Inspect – Check your fork stanchions for signs of damage. Then hold your front brakes and rock the bike forward to see if you notice movement in the fork. Take the time to check for any suspicious noise or movement.
Clean – Carefully wipe the stanchions if they get dirty, keep the dirt from getting in the seals.
Lubricate – You don’t really need to lubricate the forks, unless you’re doing a service.
Service – Remove the bottom fork and replace the seals and lubrication. Add air if applicable.
Frequency – As needed
Your forks are the only suspension you have on your Hardtail, so make sure you don’t forget to service them every now and then.
Other than the occasional cleaning, there’s not too much to maintaining a front suspension fork.
In fact, you don’t even need to lubricate the fork stanchions. The oil in the bottom of the fork should be enough to keep them lubricated.
But make sure you keep them clean.
Letting dirt get into your front suspension fork can potentially cause permanent damage to the components, prompting costly repair.
Keep an eye out for movement when you have the front brake locked, as this could point to worn out seals and bushings.
If you hear any rattling or noise when you’re riding, it may be time to take your bike to your LBS for a fork service.
Inspect the Headset
Inspect – Lift your front wheel off the ground and let your headset rotate a few times. Take care to listen for any noise and watch out for any “notching” in the rotation. Keep the bearings clean and lubricated as well.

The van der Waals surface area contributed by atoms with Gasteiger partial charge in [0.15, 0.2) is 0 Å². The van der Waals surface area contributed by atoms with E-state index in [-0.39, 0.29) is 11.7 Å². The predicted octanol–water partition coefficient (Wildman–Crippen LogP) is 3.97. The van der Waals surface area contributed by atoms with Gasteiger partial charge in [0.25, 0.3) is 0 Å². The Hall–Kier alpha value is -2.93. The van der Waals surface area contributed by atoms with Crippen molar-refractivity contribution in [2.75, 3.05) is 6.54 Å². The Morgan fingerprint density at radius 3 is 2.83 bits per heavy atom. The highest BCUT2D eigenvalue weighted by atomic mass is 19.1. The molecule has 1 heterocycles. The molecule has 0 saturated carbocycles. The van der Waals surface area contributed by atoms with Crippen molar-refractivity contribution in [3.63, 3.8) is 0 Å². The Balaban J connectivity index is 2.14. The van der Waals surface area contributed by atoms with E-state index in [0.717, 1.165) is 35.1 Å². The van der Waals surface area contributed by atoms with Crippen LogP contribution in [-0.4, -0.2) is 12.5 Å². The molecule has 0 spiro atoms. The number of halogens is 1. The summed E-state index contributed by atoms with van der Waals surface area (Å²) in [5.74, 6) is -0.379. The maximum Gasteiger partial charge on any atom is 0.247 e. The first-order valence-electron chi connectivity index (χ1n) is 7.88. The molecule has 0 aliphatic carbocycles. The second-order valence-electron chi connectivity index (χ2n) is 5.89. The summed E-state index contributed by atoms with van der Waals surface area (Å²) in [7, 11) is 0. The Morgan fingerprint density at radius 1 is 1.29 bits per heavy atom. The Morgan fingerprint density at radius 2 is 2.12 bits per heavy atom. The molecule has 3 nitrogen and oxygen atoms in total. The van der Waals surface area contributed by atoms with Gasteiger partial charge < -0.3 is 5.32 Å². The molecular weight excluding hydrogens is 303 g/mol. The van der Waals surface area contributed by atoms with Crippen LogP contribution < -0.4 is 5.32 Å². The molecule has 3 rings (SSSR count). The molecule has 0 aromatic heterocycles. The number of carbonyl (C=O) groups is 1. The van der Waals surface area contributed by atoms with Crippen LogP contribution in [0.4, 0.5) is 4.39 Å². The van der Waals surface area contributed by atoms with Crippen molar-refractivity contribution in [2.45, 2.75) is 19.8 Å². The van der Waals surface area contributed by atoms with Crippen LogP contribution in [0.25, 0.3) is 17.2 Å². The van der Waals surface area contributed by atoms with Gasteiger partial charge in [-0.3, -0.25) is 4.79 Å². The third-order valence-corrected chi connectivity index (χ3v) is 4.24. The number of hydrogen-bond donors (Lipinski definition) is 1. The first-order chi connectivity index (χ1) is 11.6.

Service – Take your bike to a Bike Shop if you have any concerns, as safety is main priority
Frequency – As needed
Your headset plays a vital role in directing your input on the bike.
And believe it or not, your headset can really take a beating when you’re riding a lot of technical trail.
If you’re checking your bolts and keeping your bike clean, there’s not too much more you need to do.
But if you experience any twisting, grinding or grooving, it’s time to take your bike in for a service.
Although the experienced bike mechanic can easily inspect this part, its best to have a professional take a look and advise on service.
If you notice any creaking or flex, schedule an appointment as soon as possible.
Inspect the Seat Post
Inspect – Check for cracks or signs of stress, replace if damaged